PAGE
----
James Millward on the Uyghur Minority in China

James A. Millward is Professor of History at the Walsh School of Foreign Service, Georgetown University, where he teaches World, Central Asian and Chinese History to undergraduates and graduate students.  He is also an affiliated professor in the Máster Oficial en Estudios de Asia Oriental at the University of Granada, Spain.

Millward received his bachelor's degree from Harvard, his MA from the School of Oriental and African Studies (University of London), and his Ph.D. in History from Stanford.     His research interests involve China and Central Eurasia.  He is the author most recently of The Silk Road: A Very Short Introduction (Oxford, 2013).  Previous books have focused on China and Inner Asia, especially the Xinjiang region (Beyond the Pass and Eurasian Crossroads), as well as Mongolia and the importance of Tibetan Buddhism to the Qing empire (New Qing Imperial History: the Making of Inner Asian Empire at Qing Chengde).  He also follows and writes on contemporary events in Xinjiang, PRC and China’s international relations.   He is currently at work on a history lute-type instruments on the silk road.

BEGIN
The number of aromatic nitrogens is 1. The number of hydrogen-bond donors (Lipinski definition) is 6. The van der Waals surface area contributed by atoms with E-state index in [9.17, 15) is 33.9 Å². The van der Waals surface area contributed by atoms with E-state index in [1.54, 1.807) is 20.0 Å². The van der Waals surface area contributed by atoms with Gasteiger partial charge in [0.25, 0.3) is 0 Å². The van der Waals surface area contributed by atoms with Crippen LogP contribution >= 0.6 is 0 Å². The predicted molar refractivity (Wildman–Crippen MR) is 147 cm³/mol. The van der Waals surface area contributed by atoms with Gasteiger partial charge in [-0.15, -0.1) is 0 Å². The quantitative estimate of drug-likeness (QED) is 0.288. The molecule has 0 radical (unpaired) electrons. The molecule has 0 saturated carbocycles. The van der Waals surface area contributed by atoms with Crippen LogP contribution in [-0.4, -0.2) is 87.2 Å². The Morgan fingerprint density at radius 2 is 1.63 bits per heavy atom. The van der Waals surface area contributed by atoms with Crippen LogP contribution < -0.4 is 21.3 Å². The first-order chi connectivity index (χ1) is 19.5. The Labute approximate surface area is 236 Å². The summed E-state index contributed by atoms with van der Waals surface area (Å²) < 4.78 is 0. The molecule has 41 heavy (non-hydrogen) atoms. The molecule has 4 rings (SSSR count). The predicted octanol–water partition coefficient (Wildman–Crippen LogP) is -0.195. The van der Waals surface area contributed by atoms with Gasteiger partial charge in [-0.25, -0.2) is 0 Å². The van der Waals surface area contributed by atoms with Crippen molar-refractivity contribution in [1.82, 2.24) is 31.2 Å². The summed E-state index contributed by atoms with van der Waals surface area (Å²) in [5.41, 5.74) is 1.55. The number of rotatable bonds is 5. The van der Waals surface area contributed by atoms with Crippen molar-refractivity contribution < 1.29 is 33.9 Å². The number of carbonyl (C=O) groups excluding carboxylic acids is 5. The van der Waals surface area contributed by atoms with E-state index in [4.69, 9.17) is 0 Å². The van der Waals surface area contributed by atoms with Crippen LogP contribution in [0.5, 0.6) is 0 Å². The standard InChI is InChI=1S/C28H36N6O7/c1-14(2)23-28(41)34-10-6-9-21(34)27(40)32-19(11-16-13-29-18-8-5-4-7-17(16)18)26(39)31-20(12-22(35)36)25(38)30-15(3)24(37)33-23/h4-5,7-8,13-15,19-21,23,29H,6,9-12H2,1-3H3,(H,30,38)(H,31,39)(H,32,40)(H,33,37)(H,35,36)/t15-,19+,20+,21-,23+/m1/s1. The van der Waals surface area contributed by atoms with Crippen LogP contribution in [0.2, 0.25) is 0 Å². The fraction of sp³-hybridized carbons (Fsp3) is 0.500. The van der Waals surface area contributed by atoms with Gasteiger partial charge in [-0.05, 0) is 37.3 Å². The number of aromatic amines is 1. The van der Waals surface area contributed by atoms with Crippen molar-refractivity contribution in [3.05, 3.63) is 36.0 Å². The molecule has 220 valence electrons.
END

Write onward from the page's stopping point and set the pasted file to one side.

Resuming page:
Millward has served on the boards of the Association for Asian Studies (China and Inner Asia Council) and the Central Eurasian Studies Society.  He also served as president of the Central Eurasian Studies Society in 2010.  He lectures frequently across the US and internationally at universities and to groups ranging from K-12 teachers, Congressional committees and staffers, and the International Chinese Snuff Bottle Society.   When not busy with teaching and research projects, Millward enjoys playing a variety of stringed instruments and performing with the band By & By in the Washington D.C. area. 


The Chinese government has increasingly curtailed religious expression and cultural activities by the Uyghur minority. How has the tug-of-war over religious freedom evolved between the Chinese government and the Uyghur minority in recent years?